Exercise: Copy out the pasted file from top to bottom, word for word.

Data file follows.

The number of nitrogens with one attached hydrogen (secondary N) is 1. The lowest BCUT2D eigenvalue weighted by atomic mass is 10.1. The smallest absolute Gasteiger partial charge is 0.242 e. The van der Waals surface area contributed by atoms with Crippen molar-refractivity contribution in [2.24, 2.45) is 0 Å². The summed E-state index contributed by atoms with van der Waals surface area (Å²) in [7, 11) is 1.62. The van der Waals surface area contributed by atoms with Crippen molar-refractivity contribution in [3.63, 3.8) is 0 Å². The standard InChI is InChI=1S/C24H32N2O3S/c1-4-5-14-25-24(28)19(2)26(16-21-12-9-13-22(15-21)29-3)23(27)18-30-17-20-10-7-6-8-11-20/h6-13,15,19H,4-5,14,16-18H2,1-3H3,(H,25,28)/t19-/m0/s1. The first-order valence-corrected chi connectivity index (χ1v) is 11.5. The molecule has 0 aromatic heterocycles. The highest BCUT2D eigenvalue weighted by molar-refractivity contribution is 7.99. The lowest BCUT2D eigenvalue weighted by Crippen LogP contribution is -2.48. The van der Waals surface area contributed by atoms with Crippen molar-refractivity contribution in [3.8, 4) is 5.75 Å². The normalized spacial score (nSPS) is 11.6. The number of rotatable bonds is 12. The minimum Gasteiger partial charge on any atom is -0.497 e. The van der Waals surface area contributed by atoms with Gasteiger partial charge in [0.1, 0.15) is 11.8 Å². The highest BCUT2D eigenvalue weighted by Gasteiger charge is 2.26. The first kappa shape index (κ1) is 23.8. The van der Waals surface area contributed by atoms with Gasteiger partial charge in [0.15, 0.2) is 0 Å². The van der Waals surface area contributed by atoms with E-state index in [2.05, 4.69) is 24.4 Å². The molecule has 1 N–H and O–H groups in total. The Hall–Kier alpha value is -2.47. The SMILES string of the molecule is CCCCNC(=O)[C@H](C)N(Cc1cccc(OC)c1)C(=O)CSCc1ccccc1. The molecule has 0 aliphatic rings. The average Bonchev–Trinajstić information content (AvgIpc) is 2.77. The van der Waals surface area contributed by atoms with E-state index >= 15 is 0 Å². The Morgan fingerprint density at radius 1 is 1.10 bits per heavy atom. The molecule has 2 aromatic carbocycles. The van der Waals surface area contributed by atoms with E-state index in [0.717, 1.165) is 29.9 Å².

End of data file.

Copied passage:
The number of nitrogens with one attached hydrogen (secondary N) is 1. The lowest BCUT2D eigenvalue weighted by atomic mass is 10.1. The smallest absolute Gasteiger partial charge is 0.242 e. The van der Waals surface area contributed by atoms with Crippen molar-refractivity contribution in [2.24, 2.45) is 0 Å². The summed E-state index contributed by atoms with van der Waals surface area (Å²) in [7, 11) is 1.62. The van der Waals surface area contributed by atoms with Crippen molar-refractivity contribution in [3.63, 3.8) is 0 Å². The standard InChI is InChI=1S/C24H32N2O3S/c1-4-5-14-25-24(28)19(2)26(16-21-12-9-13-22(15-21)29-3)23(27)18-30-17-20-10-7-6-8-11-20/h6-13,15,19H,4-5,14,16-18H2,1-3H3,(H,25,28)/t19-/m0/s1. The first-order valence-corrected chi connectivity index (χ1v) is 11.5. The molecule has 0 aromatic heterocycles. The highest BCUT2D eigenvalue weighted by molar-refractivity contribution is 7.99. The lowest BCUT2D eigenvalue weighted by Crippen LogP contribution is -2.48. The van der Waals surface area contributed by atoms with Crippen molar-refractivity contribution in [3.8, 4) is 5.75 Å². The normalized spacial score (nSPS) is 11.6. The number of rotatable bonds is 12. The minimum Gasteiger partial charge on any atom is -0.497 e. The van der Waals surface area contributed by atoms with Gasteiger partial charge in [0.1, 0.15) is 11.8 Å². The highest BCUT2D eigenvalue weighted by Gasteiger charge is 2.26. The first kappa shape index (κ1) is 23.8. The van der Waals surface area contributed by atoms with Gasteiger partial charge in [0.15, 0.2) is 0 Å². The van der Waals surface area contributed by atoms with E-state index in [2.05, 4.69) is 24.4 Å². The molecule has 1 N–H and O–H groups in total. The Hall–Kier alpha value is -2.47. The SMILES string of the molecule is CCCCNC(=O)[C@H](C)N(Cc1cccc(OC)c1)C(=O)CSCc1ccccc1. The molecule has 0 aliphatic rings. The average Bonchev–Trinajstić information content (AvgIpc) is 2.77. The van der Waals surface area contributed by atoms with E-state index >= 15 is 0 Å². The Morgan fingerprint density at radius 1 is 1.10 bits per heavy atom. The molecule has 2 aromatic carbocycles. The van der Waals surface area contributed by atoms with E-state index in [0.717, 1.165) is 29.9 Å².